Wagon-Wheel Effect
What we are experiencing is the Wagon-Wheel Effect. It is an optical illusion in which a wheel appears to rotate differently from its correct position. This entails appearing to rotate slower, appearing stationary, or appearing to rotate in the opposite direction. The name comes from people first seeing this effect on wagon wheels in movies and on TV.

It is relatively easy to explain and straightforward to understand. Video cameras record footage by taking a series of pictures in quick succession. To those techy people out there, this is known as the “frame rate.” Most movie cameras use a frame rate of 24 frames per second and thus take 24 pictures per second. This frame rate is highly significant in understanding why a wheel appears to spin backward at high speeds. Suppose a 24 spoke wheel is being recording by a camera with a frame rate of 24 per second. When the rotation of the wheel’s spin matches the frame rate of the camera, the wheel will rotate quickly and will appear to be in the same position every time the camera captures a frame. In the end, the wheel will seem to be motionless.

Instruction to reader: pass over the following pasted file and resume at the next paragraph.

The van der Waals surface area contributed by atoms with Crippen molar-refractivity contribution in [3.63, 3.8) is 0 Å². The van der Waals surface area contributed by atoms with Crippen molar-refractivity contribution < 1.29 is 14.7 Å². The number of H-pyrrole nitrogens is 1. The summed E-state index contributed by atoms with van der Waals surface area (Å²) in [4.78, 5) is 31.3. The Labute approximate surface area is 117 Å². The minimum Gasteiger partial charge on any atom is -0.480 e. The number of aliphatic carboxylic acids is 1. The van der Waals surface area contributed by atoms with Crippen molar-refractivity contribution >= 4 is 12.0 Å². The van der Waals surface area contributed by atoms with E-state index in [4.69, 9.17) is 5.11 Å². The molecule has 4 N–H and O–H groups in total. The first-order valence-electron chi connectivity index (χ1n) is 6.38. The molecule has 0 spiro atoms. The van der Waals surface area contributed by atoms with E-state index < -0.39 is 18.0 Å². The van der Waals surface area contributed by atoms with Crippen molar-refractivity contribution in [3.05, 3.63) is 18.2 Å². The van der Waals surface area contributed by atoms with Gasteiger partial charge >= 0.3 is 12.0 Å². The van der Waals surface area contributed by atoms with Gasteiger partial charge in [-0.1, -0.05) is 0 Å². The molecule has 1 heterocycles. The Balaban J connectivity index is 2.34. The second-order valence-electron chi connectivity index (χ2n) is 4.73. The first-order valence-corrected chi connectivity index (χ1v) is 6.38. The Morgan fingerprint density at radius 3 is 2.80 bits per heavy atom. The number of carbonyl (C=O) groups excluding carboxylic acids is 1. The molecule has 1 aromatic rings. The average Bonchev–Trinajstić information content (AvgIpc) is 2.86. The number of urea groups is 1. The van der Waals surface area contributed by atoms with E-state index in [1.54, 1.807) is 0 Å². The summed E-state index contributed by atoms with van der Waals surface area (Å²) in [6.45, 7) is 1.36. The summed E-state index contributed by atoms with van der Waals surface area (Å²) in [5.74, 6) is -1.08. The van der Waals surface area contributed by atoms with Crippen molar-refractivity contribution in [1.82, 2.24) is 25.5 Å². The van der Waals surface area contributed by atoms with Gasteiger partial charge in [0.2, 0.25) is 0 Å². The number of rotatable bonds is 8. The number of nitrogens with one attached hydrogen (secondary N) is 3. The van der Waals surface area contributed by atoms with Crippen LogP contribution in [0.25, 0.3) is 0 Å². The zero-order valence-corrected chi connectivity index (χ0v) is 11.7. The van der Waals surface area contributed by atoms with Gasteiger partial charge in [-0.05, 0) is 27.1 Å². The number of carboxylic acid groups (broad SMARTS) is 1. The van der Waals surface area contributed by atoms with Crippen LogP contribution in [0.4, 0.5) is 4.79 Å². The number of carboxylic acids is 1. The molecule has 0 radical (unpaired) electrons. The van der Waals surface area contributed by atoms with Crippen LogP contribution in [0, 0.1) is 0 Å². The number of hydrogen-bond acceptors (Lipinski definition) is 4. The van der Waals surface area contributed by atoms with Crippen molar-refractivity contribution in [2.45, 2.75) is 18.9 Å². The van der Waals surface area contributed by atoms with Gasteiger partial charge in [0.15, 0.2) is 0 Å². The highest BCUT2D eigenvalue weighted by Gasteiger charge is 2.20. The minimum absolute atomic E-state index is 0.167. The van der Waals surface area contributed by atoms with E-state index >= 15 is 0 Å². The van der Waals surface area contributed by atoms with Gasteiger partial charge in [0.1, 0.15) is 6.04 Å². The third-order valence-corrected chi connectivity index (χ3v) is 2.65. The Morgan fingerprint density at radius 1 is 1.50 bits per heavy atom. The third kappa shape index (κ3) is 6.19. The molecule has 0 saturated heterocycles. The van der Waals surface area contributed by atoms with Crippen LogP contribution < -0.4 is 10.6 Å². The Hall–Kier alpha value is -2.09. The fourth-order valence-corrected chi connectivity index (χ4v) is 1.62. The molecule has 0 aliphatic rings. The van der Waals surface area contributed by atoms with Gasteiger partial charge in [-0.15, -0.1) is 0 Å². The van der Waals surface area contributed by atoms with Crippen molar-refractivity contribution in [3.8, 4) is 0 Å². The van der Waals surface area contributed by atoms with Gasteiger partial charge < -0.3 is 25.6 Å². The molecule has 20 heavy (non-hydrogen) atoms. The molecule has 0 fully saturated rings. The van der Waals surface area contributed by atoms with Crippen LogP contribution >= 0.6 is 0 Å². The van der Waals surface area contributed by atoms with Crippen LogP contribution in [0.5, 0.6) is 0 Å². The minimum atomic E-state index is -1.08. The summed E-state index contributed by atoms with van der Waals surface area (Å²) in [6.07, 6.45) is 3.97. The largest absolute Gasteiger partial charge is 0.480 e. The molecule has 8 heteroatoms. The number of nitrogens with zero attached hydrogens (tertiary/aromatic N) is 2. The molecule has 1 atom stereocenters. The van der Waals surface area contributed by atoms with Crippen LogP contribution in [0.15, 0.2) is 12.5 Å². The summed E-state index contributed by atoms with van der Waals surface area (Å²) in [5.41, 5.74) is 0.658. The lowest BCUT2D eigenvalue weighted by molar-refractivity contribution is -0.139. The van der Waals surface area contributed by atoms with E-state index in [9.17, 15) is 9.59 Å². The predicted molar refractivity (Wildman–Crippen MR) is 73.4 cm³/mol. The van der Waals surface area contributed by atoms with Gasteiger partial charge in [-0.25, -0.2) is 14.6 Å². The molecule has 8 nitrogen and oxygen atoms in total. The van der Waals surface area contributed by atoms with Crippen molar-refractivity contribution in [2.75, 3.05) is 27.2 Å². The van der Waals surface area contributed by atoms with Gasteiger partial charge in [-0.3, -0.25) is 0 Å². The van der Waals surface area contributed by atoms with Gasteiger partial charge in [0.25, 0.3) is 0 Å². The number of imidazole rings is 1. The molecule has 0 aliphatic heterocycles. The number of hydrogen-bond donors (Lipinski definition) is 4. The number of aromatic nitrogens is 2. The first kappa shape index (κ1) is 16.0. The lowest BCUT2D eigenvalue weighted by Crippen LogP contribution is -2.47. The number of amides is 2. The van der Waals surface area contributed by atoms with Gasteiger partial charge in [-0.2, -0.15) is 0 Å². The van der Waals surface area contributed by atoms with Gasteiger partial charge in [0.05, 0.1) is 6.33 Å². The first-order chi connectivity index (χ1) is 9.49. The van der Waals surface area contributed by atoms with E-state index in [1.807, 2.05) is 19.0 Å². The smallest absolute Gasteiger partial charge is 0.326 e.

If the wheel rotates faster than the frame rate, then the wheel will appear to spin backward instead of forwards. In each frame, the spokes have rotated and seem to be a few degrees behind the position it was at when the camera last imaged it. This is commonly known as the Reverse-Motion effect. If the wheel rotates even faster, the spoke will appear to be a few degrees ahead of the position it was at when last imaged by the camera. This will make the wheel seem to rotate forward rather slowly.

This was a highly simplified explanation of the Wagon-Wheel Effect and I hope you understand other factors must also be taken into consideration. The camera’s exposure time, the frame rate setting (some cameras have features to increase or decrease the frame rate), and location with regards to the wheel will affect the appearance and strength of the effect. For example, a wheel with 24 spokes rotating at 24 revolutions per second will appear still if shot with a camera shooting at 24 frames per second. Similarly, if the wheel were rotated at 48 revolutions per second, the wheel would also seem to be motionless.


07Jan 2019

No, there is no such thing as a universal wheel. Numerous factors come into play when deciding what wheels can go on your vehicle.

Diameter and Width
Two of the most critical factors are the wheel’s diameter and width. Every car will have a range of wheel diameter sizes of several inches that will securely and adequately fit. This is generally the result of vehicles having different wheel options and various sizes with each trim level (i.e. base model – premium luxury model). This allows the customer the option to choose wheels based on appearance and performance.